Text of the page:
Google Shopping Transitions to a Paid Platform

Today, Google officially replaces its free Product Search with a paid shopping platform. As discussed in an earlier post, the controversial change means merchants must now pay to be listed on Google Shopping‘s search results pages.

Google’s move to a paid comparison shopping engine sends a big message: the company is making a step toward e-commerce and taking on Amazon–the world’s most popular “first stop” in shoppers’ online product research.

The Controversy

Critics believe the switch is a blow to merchants who have relied on free product search as a marketing strategy. Retailers may see a drop in sales and many will need to re-evaluate their online marketing budgets to see if paid Google Shopping is a good fit.

As for Google Shopping users, some critics believe they may miss out on deals and products, since the product results will now be partially influenced by the merchants’ bids.

Google, however, says a switch to a paid model will encourage retailers to keep their product information relevant and up-to-date, and will therefore deliver a better product search experience for shoppers.

How It Works

When Google’s comparison shopping engine was free, merchants participated by uploading their product feeds to Google’s Product Search. Now, merchants join by paying for Product Listing Ads (PLAs) on a cost-per-click or cost-per-acquisition model. Google Shopping works like Google AdWords with retailers selecting product attributes and bidding on keywords.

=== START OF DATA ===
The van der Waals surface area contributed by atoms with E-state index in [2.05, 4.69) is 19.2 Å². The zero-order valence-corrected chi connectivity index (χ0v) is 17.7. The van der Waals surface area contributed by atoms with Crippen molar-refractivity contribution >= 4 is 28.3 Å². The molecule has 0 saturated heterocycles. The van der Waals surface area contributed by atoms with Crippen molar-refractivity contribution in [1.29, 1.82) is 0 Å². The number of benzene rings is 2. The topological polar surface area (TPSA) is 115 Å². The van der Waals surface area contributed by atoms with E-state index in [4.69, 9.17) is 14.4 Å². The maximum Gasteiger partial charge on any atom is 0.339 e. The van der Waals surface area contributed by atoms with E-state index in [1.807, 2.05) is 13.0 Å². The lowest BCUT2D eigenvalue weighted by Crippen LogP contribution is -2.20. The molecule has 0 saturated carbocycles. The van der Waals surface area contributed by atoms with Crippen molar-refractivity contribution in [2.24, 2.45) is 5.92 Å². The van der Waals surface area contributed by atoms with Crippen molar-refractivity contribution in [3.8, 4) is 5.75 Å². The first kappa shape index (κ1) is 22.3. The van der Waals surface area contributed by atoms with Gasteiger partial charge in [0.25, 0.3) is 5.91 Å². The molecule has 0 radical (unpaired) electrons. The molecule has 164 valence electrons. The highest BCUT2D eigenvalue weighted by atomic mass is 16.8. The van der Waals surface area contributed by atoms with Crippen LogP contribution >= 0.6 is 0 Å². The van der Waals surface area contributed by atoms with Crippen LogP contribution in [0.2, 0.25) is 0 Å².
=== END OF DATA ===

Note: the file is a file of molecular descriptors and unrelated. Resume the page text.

Product Listing Ads will appear in search results as they have in the past, with a product image, price, product name, and retailer. When a shopper clicks on an image, they’ll be taken straight to the product page on the merchant’s website.

Google is vague about how, exactly, the results are chosen and ranked. Relevance will continue to influence product ranking, but bidding will be a new factor as well.

Paid Ads Require Strong Content

Companies with the resources to participate will likely approach Google Shopping more strategically and with more finesse than they have in the past. Participants need to look at whether each of their products would be successful on the paid platform, and they’ll need to anticipate the most appropriate keywords and budget for their target products.

Retailers will also need to keep their product pages fresh and up-to-date since clicking on a PLA leads straight to their own content. And if you’re paying for clicks, you’ll want each one to count.

Bottom line: If you’re going to pay to play, your content needs to be in its best form.

What’s Next

We’ll be keeping our eye on Google Shopping, which is still playing around with SERP designs and optimization tools for merchants. The company is also rumored to be working with contractors for help in creating better product information on the site.

We’re wondering if merchants will truly benefit from the paid model over the free model. What are Google’s long-term intentions with this new venture? And how will shoppers respond? We’d love to hear your views on the switch from free to paid product search.

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